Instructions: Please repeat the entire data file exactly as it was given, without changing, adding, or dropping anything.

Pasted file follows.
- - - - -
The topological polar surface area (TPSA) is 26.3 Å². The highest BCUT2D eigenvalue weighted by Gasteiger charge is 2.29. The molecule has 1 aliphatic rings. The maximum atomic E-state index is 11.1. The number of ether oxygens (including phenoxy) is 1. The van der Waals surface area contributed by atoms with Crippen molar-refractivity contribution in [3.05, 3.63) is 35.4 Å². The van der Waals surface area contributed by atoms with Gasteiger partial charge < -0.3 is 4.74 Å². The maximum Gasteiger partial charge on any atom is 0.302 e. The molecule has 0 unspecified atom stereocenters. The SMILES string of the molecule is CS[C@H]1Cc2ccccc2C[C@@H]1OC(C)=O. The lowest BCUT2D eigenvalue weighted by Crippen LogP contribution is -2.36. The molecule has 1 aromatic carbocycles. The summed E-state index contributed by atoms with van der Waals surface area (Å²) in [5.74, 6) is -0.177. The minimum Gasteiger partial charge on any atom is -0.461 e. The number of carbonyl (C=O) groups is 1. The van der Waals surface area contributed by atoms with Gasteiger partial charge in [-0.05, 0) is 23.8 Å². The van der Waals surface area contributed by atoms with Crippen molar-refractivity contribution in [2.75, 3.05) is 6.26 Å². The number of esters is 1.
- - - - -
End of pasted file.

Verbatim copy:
The topological polar surface area (TPSA) is 26.3 Å². The highest BCUT2D eigenvalue weighted by Gasteiger charge is 2.29. The molecule has 1 aliphatic rings. The maximum atomic E-state index is 11.1. The number of ether oxygens (including phenoxy) is 1. The van der Waals surface area contributed by atoms with Crippen molar-refractivity contribution in [3.05, 3.63) is 35.4 Å². The van der Waals surface area contributed by atoms with Gasteiger partial charge < -0.3 is 4.74 Å². The maximum Gasteiger partial charge on any atom is 0.302 e. The molecule has 0 unspecified atom stereocenters. The SMILES string of the molecule is CS[C@H]1Cc2ccccc2C[C@@H]1OC(C)=O. The lowest BCUT2D eigenvalue weighted by Crippen LogP contribution is -2.36. The molecule has 1 aromatic carbocycles. The summed E-state index contributed by atoms with van der Waals surface area (Å²) in [5.74, 6) is -0.177. The minimum Gasteiger partial charge on any atom is -0.461 e. The number of carbonyl (C=O) groups is 1. The van der Waals surface area contributed by atoms with Gasteiger partial charge in [-0.05, 0) is 23.8 Å². The van der Waals surface area contributed by atoms with Crippen molar-refractivity contribution in [2.75, 3.05) is 6.26 Å². The number of esters is 1.